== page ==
Survey, Part 1. The Pandemic

1) Tell us about the production of a project during the pandemic. What was the project? Identify the production company/director, VFX studio, nature/genre of the job, other primary production/post companies involved and location of the shoot. If the project is in the ad arena, please identify the client and agency.

2) Did the project reflect your talent and resources being viewed and used differently by clients in light of the pandemic (i.e., VFX and/or animation being turned to more prominently and in new ways with restrictions on live action; changes in what is being asked of a director, etc.)?

3) During Pre-Production: How has the pandemic impacted developing creative and collaborating within your own team and other contributors (including clients and agencies if this is an ad project)? How was the concept and/or your approach to the job developed to ensure it would be feasible to accomplish in terms of production?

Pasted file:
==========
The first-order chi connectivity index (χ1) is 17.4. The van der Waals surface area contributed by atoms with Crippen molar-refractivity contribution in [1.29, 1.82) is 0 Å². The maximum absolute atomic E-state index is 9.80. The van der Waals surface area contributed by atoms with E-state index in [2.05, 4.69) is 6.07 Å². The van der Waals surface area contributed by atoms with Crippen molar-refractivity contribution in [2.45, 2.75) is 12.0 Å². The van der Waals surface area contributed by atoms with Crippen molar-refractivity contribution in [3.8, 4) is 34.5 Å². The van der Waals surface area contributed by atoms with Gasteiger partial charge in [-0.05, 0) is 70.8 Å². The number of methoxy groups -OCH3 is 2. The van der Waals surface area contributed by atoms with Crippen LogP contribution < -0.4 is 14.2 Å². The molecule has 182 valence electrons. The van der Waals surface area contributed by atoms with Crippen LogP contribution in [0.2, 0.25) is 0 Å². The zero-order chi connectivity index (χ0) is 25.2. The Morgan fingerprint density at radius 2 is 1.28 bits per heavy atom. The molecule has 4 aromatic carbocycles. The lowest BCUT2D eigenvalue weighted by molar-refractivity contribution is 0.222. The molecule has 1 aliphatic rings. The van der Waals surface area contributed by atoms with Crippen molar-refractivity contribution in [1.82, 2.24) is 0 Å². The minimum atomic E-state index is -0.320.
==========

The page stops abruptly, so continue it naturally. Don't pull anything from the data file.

4) During production and post: In addition to new precautions taken, can you tell us how the director and crew worked together during production and also what changed during the post process?

5) What were the lessons learned/biggest takeaways from this experience and/or what would you do differently for the next project? Any advice for others?

Survey, Part 2. New Talent

1) What advice do you have for new directors?

2) What advice can you offer to up-and-coming producers?

3) Learning is an ongoing process even for the most seasoned producer. Would you share a recent lesson learned on the job; it can relate to people, workflow/technology, etc.

4) Is your company currently looking for new talent and/or do you have an official mentoring or diversity program?

5) Perhaps as a source of inspiration to new talent, what recent project are you particularly proud of and why? You can include a direct link to it.

Ali Brown
President/Executive Producer